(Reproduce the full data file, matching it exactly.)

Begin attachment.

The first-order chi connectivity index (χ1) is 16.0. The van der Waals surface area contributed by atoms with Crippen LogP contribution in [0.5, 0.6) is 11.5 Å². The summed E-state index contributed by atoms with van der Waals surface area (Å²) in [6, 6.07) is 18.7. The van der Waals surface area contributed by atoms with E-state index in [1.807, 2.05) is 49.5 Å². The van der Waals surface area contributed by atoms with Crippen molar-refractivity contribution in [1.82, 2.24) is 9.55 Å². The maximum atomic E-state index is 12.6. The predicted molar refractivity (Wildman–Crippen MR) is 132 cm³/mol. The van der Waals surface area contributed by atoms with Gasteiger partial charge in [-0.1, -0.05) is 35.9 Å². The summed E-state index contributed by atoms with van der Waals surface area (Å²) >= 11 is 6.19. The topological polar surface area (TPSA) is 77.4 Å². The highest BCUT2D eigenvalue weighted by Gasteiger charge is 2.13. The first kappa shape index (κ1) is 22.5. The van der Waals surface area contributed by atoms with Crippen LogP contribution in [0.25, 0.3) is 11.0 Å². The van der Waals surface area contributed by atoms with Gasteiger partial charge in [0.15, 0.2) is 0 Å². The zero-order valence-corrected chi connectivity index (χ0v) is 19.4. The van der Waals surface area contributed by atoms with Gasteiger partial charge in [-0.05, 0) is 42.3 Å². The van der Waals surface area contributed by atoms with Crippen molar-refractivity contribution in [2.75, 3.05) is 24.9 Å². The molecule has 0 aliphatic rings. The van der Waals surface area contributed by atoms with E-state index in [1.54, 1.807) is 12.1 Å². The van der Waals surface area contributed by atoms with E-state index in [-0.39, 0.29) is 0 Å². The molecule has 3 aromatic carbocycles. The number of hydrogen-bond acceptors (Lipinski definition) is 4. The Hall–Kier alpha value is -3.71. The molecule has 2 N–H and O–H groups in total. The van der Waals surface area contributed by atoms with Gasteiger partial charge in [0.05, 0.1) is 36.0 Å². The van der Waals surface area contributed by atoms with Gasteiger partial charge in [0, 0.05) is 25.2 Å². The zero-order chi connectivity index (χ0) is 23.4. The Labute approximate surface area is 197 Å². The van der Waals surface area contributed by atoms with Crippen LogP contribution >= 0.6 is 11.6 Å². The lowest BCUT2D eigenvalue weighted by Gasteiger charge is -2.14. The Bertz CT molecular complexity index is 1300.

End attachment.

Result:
The first-order chi connectivity index (χ1) is 16.0. The van der Waals surface area contributed by atoms with Crippen LogP contribution in [0.5, 0.6) is 11.5 Å². The summed E-state index contributed by atoms with van der Waals surface area (Å²) in [6, 6.07) is 18.7. The van der Waals surface area contributed by atoms with E-state index in [1.807, 2.05) is 49.5 Å². The van der Waals surface area contributed by atoms with Crippen molar-refractivity contribution in [1.82, 2.24) is 9.55 Å². The maximum atomic E-state index is 12.6. The predicted molar refractivity (Wildman–Crippen MR) is 132 cm³/mol. The van der Waals surface area contributed by atoms with Gasteiger partial charge in [-0.1, -0.05) is 35.9 Å². The summed E-state index contributed by atoms with van der Waals surface area (Å²) >= 11 is 6.19. The topological polar surface area (TPSA) is 77.4 Å². The highest BCUT2D eigenvalue weighted by Gasteiger charge is 2.13. The first kappa shape index (κ1) is 22.5. The van der Waals surface area contributed by atoms with Crippen LogP contribution in [0.25, 0.3) is 11.0 Å². The van der Waals surface area contributed by atoms with Gasteiger partial charge in [0.15, 0.2) is 0 Å². The zero-order valence-corrected chi connectivity index (χ0v) is 19.4. The van der Waals surface area contributed by atoms with Gasteiger partial charge in [-0.05, 0) is 42.3 Å². The van der Waals surface area contributed by atoms with Crippen molar-refractivity contribution in [2.75, 3.05) is 24.9 Å². The molecule has 0 aliphatic rings. The van der Waals surface area contributed by atoms with E-state index in [1.54, 1.807) is 12.1 Å². The van der Waals surface area contributed by atoms with E-state index in [-0.39, 0.29) is 0 Å². The molecule has 3 aromatic carbocycles. The number of hydrogen-bond acceptors (Lipinski definition) is 4. The Hall–Kier alpha value is -3.71. The molecule has 2 N–H and O–H groups in total. The van der Waals surface area contributed by atoms with Gasteiger partial charge in [0.05, 0.1) is 36.0 Å². The van der Waals surface area contributed by atoms with Gasteiger partial charge in [0, 0.05) is 25.2 Å². The zero-order chi connectivity index (χ0) is 23.4. The Labute approximate surface area is 197 Å². The van der Waals surface area contributed by atoms with Crippen LogP contribution >= 0.6 is 11.6 Å². The lowest BCUT2D eigenvalue weighted by Gasteiger charge is -2.14. The Bertz CT molecular complexity index is 1300.